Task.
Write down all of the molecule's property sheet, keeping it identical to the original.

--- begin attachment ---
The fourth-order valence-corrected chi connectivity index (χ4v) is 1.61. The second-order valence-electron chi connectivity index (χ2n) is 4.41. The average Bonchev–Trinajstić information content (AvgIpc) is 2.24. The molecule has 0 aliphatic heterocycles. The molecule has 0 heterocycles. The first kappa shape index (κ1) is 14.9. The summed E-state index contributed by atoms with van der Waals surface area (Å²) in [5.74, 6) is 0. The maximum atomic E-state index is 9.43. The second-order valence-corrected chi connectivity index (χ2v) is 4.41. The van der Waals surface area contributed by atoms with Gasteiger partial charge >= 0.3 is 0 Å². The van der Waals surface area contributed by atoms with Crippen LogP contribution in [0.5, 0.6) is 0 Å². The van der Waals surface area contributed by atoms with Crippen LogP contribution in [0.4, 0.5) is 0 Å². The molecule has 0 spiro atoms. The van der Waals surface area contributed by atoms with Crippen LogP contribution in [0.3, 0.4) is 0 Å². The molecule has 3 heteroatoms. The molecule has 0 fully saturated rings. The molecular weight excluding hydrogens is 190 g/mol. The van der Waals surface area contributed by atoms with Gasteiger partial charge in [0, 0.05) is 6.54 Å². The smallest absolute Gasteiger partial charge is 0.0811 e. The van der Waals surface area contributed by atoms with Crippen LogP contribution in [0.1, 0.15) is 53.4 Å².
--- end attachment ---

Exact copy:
The fourth-order valence-corrected chi connectivity index (χ4v) is 1.61. The second-order valence-electron chi connectivity index (χ2n) is 4.41. The average Bonchev–Trinajstić information content (AvgIpc) is 2.24. The molecule has 0 aliphatic heterocycles. The molecule has 0 heterocycles. The first kappa shape index (κ1) is 14.9. The summed E-state index contributed by atoms with van der Waals surface area (Å²) in [5.74, 6) is 0. The maximum atomic E-state index is 9.43. The second-order valence-corrected chi connectivity index (χ2v) is 4.41. The van der Waals surface area contributed by atoms with Gasteiger partial charge >= 0.3 is 0 Å². The van der Waals surface area contributed by atoms with Crippen LogP contribution in [0.5, 0.6) is 0 Å². The van der Waals surface area contributed by atoms with Crippen LogP contribution in [0.4, 0.5) is 0 Å². The molecule has 0 spiro atoms. The van der Waals surface area contributed by atoms with Crippen LogP contribution in [0.3, 0.4) is 0 Å². The molecule has 3 heteroatoms. The molecule has 0 fully saturated rings. The molecular weight excluding hydrogens is 190 g/mol. The van der Waals surface area contributed by atoms with Gasteiger partial charge in [0, 0.05) is 6.54 Å². The smallest absolute Gasteiger partial charge is 0.0811 e. The van der Waals surface area contributed by atoms with Crippen LogP contribution in [0.1, 0.15) is 53.4 Å².